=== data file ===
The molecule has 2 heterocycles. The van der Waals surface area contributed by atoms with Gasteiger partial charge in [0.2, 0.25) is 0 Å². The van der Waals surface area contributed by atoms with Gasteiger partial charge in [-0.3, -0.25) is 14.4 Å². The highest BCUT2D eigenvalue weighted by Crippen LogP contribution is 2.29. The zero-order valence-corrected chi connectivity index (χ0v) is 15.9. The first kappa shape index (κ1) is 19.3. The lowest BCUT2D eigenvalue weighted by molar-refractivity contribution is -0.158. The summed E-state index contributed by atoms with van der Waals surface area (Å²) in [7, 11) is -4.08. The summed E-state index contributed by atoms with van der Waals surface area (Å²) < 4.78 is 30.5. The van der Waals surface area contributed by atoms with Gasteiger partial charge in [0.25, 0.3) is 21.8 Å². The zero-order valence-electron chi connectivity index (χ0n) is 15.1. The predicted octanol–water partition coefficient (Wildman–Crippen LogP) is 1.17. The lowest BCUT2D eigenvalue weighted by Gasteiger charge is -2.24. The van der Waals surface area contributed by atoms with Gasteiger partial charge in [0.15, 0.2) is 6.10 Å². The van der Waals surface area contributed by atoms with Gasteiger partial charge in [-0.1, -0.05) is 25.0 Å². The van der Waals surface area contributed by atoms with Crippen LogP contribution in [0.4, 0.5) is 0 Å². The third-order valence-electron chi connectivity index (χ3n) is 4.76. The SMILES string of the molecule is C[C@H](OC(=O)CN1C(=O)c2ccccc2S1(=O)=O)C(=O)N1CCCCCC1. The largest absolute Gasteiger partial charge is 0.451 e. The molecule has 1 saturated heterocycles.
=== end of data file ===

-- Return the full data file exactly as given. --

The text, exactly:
The molecule has 2 heterocycles. The van der Waals surface area contributed by atoms with Gasteiger partial charge in [0.2, 0.25) is 0 Å². The van der Waals surface area contributed by atoms with Gasteiger partial charge in [-0.3, -0.25) is 14.4 Å². The highest BCUT2D eigenvalue weighted by Crippen LogP contribution is 2.29. The zero-order valence-corrected chi connectivity index (χ0v) is 15.9. The first kappa shape index (κ1) is 19.3. The lowest BCUT2D eigenvalue weighted by molar-refractivity contribution is -0.158. The summed E-state index contributed by atoms with van der Waals surface area (Å²) in [7, 11) is -4.08. The summed E-state index contributed by atoms with van der Waals surface area (Å²) < 4.78 is 30.5. The van der Waals surface area contributed by atoms with Gasteiger partial charge in [0.25, 0.3) is 21.8 Å². The zero-order valence-electron chi connectivity index (χ0n) is 15.1. The predicted octanol–water partition coefficient (Wildman–Crippen LogP) is 1.17. The lowest BCUT2D eigenvalue weighted by Gasteiger charge is -2.24. The van der Waals surface area contributed by atoms with Gasteiger partial charge in [0.15, 0.2) is 6.10 Å². The van der Waals surface area contributed by atoms with Gasteiger partial charge in [-0.1, -0.05) is 25.0 Å². The van der Waals surface area contributed by atoms with Crippen LogP contribution in [0.4, 0.5) is 0 Å². The third-order valence-electron chi connectivity index (χ3n) is 4.76. The SMILES string of the molecule is C[C@H](OC(=O)CN1C(=O)c2ccccc2S1(=O)=O)C(=O)N1CCCCCC1. The largest absolute Gasteiger partial charge is 0.451 e. The molecule has 1 saturated heterocycles.